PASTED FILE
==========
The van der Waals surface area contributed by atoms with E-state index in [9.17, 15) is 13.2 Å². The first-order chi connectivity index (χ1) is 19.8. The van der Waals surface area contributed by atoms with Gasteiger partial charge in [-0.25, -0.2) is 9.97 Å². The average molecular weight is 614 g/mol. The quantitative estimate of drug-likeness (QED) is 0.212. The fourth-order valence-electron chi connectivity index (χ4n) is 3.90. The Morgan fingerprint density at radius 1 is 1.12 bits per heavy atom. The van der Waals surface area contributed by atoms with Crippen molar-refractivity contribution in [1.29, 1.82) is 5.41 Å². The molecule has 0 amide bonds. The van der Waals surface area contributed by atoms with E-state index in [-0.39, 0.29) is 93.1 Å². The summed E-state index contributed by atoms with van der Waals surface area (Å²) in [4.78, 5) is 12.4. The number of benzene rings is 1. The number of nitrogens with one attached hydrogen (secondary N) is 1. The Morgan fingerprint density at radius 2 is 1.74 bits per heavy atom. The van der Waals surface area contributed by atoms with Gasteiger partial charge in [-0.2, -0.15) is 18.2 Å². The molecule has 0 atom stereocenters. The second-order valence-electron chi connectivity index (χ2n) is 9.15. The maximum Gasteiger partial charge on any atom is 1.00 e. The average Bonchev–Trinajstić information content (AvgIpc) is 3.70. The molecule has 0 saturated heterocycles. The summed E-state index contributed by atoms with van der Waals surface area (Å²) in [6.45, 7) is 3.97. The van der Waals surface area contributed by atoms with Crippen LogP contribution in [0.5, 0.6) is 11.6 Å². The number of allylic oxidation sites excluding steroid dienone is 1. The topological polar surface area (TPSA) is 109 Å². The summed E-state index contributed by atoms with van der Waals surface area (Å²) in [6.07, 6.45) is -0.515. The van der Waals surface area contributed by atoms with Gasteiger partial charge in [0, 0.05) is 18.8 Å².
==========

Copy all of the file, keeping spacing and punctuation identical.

The van der Waals surface area contributed by atoms with E-state index in [9.17, 15) is 13.2 Å². The first-order chi connectivity index (χ1) is 19.8. The van der Waals surface area contributed by atoms with Gasteiger partial charge in [-0.25, -0.2) is 9.97 Å². The average molecular weight is 614 g/mol. The quantitative estimate of drug-likeness (QED) is 0.212. The fourth-order valence-electron chi connectivity index (χ4n) is 3.90. The Morgan fingerprint density at radius 1 is 1.12 bits per heavy atom. The van der Waals surface area contributed by atoms with Crippen molar-refractivity contribution in [1.29, 1.82) is 5.41 Å². The molecule has 0 amide bonds. The van der Waals surface area contributed by atoms with E-state index in [-0.39, 0.29) is 93.1 Å². The summed E-state index contributed by atoms with van der Waals surface area (Å²) in [4.78, 5) is 12.4. The number of benzene rings is 1. The number of nitrogens with one attached hydrogen (secondary N) is 1. The Morgan fingerprint density at radius 2 is 1.74 bits per heavy atom. The van der Waals surface area contributed by atoms with Gasteiger partial charge in [-0.2, -0.15) is 18.2 Å². The molecule has 0 atom stereocenters. The second-order valence-electron chi connectivity index (χ2n) is 9.15. The maximum Gasteiger partial charge on any atom is 1.00 e. The average Bonchev–Trinajstić information content (AvgIpc) is 3.70. The molecule has 0 saturated heterocycles. The summed E-state index contributed by atoms with van der Waals surface area (Å²) in [6.45, 7) is 3.97. The van der Waals surface area contributed by atoms with Crippen LogP contribution in [0.5, 0.6) is 11.6 Å². The number of allylic oxidation sites excluding steroid dienone is 1. The topological polar surface area (TPSA) is 109 Å². The summed E-state index contributed by atoms with van der Waals surface area (Å²) in [6.07, 6.45) is -0.515. The van der Waals surface area contributed by atoms with Gasteiger partial charge in [0, 0.05) is 18.8 Å².